Chapter 8 : Hal

Jack dropped down to the galley, yawning and droopy-eyed. The rescued pilot was sitting at the table, and next to him sat Daff with a protective arm on his shoulder, whispering words of consolation in his ear.

“It’s going to be OK Hal. You have new life now, you can start all over again. You still have the rest of your life ahead of you ... everything will look better when you see Greenshoot. I mean P36. Oh ... this is Jack, our pilot.”

Hal stood to attention, fresh faced and alert. The healthy glow of his skin made everyone else on the ship look pallid and drawn in comparison.

“Lieutenant Hal Moby, sir, at your service. May I say sir, how profoundly grateful I am for the efforts you and your crew made to effect my rescue.”

“Welcome to the Beluga, Hal. My name’s Jack Buffalo. The war’s over now and this is a civilian ship, so just call me Jack.”

Jack came over to shake Hal’s hand and took a close look him, curious at the rude health of someone in suspension for so long. He was a good-looking young man, his eyes unusually wide to his temples, deep set and blue, almost level with Jack’s as they faced each other.

Jack said reassuringly, “we’re on our way to P36, they have decent facilities there, you’ll be going home.”

“Daff said the colony was doing well, they got through the war, they rebuilt, and their medical technology, well apparently it’s even more advanced than earth’s now”, Hal said hopefully.

“The colony on P36 is doing just fine, but I think you should take a look at something, come over here with me.”

Jack led Hal into his cabin, which was more spacious than the others on the Beluga, and featured a large screen set into the wall opposite the bed. He folded down a table below the screen which had a keyboard inset, and retrieved a computer file as Hugo, Daff and Irwin crowded in.

Subspecies P36
Design Date 2304
Population 400
Peak Population       1,460,000 in year 2345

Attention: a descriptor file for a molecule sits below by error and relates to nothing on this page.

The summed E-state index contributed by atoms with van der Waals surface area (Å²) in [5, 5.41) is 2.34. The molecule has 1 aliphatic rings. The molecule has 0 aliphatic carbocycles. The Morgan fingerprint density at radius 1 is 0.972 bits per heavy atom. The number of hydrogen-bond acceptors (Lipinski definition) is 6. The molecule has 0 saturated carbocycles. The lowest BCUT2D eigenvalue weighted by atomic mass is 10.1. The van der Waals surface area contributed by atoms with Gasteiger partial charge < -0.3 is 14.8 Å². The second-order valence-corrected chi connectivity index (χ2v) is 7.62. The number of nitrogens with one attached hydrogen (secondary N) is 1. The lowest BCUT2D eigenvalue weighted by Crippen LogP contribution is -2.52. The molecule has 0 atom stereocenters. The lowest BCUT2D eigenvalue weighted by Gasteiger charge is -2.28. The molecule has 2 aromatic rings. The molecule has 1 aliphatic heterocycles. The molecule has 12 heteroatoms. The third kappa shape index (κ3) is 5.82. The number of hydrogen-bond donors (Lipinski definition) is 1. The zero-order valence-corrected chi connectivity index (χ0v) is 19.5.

“Subspecies ? But what is this ? Who are they ? They can’t be our people.”

Hal looked expectantly at the others in the cabin but they were silent. Jack brought another file up on the screen, this one an array of small square headshots, typical P36 specimens, male and female, young and old. There was a clear resemblance to Hal.

Daff sighed and came over to Hal, looking at him balefully.

“A lot of genetic engineering has been done since you … while you were in suspension. It’s just terminology. But we all need to know our subspecies. A bit like a blood type.”

“Yeah … I see”, Hal said.

Daff continued solemnly. “But it’s more far-reaching than just blood type. The drugs you take depend on your subspecies.”

“They’re all dead now”, Hal said. “They must have attacked the colony too.”

It was as if the reality of 75 lost years had only just caught up with him. Hal shook his head, pushed past the others and stormed out. The fittings trembled as he slammed the door to Hugo’s cabin, and there came through the thin plastic wall a cry of distress and anguish. Daff immediately broke into tears and rushed back to her cabin.

“Hugo, take over in the cockpit, please”, Jack said.

Irwin looked accusingly at Jack and quietly closed the cabin door. He pointed to the small table by the porthole, and the two men sat down alone, with the ship now silent but for an occasional muffled whimper from Hal. To Jack’s surprise, Irwin smiled at him, but it was a knowing, crafty smile and left Jack wondering if some really serious trouble was now brewing.

“Let me put before you a few facts about our situation”, Irwin said. “First, no passenger ship traveling from Earth to Greenshoot ever deviated so far from its route as to end up in uncharted space. Second, no-one has ever emerged from more than fifty years of cryogenic stasis and survived without life support. And third, I was informed, before we started this journey, and from a very senior SSS officer, that a separatist organization is working to disrupt our mission and has an agent placed close to us.”

“Are you saying that he’s …“

Jack started to argue, but Irwin continued implacably.